The United Arab Emirates is not a party to the Hague Code of Conduct Against Ballistic Missile Proliferation or the Missile Technology Control Regime (MTCR), but asserts that it abides by MTCR guidelines. 28 However, in 1998 the UAE purchased an undisclosed number of Black Shaheen cruise missiles, which exceed MTCR capability limitations, from France and the United Kingdom. 29 The deal drew protests from the United States, who eventually conceded that “MTCR members have not always agreed with each others’ interpretation of the MTCR guidelines.” 30
Despite its objections to the Black Shaheen deal, the United States has a significant strategic relationship with the UAE and has supplied it with numerous defensive systems. 31 On 25 December 2011, the United States and the UAE signed an arms deal worth $3.48 billion dollars that included two Terminal High Altitude Area Defense (THAAD) systems, 96 missiles, two radar systems, spare parts, and training, making the UAE the first international recipient of the THAAD system, which is reportedly capable of “destroying incoming missiles at a range of 200 km.” 32 In November 2012, the United States cleared the way for a sale of 48 THAAD missiles and associated equipment at an estimated cost of over $1 billion. 33 The UAE has purchased Patriot missile systems from the United States, and has deployed them to Yemen in support of the Saudi-led coalition in the Yemeni Civil War. 34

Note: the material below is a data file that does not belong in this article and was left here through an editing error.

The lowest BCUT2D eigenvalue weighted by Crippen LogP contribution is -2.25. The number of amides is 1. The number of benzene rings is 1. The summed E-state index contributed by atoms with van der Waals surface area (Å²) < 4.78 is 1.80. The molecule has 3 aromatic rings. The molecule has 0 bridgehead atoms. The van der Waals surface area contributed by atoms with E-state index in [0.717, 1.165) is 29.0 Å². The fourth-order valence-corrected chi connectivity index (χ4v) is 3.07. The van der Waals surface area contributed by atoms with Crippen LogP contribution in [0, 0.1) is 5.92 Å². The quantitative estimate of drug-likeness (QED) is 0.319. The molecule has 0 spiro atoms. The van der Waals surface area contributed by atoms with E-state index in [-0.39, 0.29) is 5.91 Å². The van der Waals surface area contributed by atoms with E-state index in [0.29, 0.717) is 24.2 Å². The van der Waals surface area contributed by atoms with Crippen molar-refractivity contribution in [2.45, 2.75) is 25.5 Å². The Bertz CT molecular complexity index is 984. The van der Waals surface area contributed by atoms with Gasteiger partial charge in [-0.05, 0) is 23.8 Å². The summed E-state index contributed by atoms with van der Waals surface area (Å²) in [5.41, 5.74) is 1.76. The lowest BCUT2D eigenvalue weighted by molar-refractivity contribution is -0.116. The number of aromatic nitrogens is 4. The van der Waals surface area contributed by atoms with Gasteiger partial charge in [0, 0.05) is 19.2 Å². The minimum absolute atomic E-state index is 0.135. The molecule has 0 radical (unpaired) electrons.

The UAE possesses a small number of Scud-B ballistic missiles, with a range of 300km and payload capacity of 1,000kg, which it purchased from North Korea in the late 1980s. 35 A declassified U.S. national intelligence estimate from 1991 asserted that North Korea sold the UAE 18-24 Scud-B missiles in 1988. 36 Others believe the UAE purchased 25 Scud-B missiles from North Korea in 1989. 37
The UAE will face increasing dual-use challenges requiring the development of robust export controls, chemical safety, and chemical security standards, as it is actively expanding its chemical industrial sector. 40 The UAE has been actively expanding its chemical industrial sector. 41 The hub of this expansion is Chemical Industry City in Abu Dhabi, which aims to be the largest chemical industry complex in the world. 42
Sign up for our newsletter to get the latest on nuclear and biological threats.
Information and analysis of nuclear weapons disarmament proposals and progress in North Korea
There is a critical need for a global diplomatic approach to address growing cyber risks, including, where possible, through cooperation between the United States and Russia.
Information and analysis of nuclear weapons disarmament proposals and progress in China